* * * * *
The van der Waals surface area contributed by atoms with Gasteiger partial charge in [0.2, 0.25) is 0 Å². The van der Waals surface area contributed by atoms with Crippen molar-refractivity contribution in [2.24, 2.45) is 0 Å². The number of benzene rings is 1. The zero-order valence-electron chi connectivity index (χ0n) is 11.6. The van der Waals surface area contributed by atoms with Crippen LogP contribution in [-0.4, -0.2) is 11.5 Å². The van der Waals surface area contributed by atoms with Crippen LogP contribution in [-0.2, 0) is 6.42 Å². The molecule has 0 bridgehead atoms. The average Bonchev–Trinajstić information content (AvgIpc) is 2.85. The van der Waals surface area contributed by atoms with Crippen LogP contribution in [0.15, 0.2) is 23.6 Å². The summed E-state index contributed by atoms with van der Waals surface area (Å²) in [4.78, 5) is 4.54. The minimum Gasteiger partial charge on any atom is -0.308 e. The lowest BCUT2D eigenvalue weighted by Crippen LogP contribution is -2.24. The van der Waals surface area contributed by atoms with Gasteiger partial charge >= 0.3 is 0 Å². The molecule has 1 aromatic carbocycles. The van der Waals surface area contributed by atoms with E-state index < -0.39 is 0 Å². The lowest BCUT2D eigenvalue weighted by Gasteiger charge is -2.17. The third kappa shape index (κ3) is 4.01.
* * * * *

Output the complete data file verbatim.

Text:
The van der Waals surface area contributed by atoms with Gasteiger partial charge in [0.2, 0.25) is 0 Å². The van der Waals surface area contributed by atoms with Crippen molar-refractivity contribution in [2.24, 2.45) is 0 Å². The number of benzene rings is 1. The zero-order valence-electron chi connectivity index (χ0n) is 11.6. The van der Waals surface area contributed by atoms with Crippen LogP contribution in [-0.4, -0.2) is 11.5 Å². The van der Waals surface area contributed by atoms with Crippen LogP contribution in [-0.2, 0) is 6.42 Å². The molecule has 0 bridgehead atoms. The average Bonchev–Trinajstić information content (AvgIpc) is 2.85. The van der Waals surface area contributed by atoms with Crippen LogP contribution in [0.15, 0.2) is 23.6 Å². The summed E-state index contributed by atoms with van der Waals surface area (Å²) in [4.78, 5) is 4.54. The minimum Gasteiger partial charge on any atom is -0.308 e. The lowest BCUT2D eigenvalue weighted by Crippen LogP contribution is -2.24. The van der Waals surface area contributed by atoms with Gasteiger partial charge >= 0.3 is 0 Å². The molecule has 1 aromatic carbocycles. The van der Waals surface area contributed by atoms with E-state index < -0.39 is 0 Å². The lowest BCUT2D eigenvalue weighted by Gasteiger charge is -2.17. The third kappa shape index (κ3) is 4.01.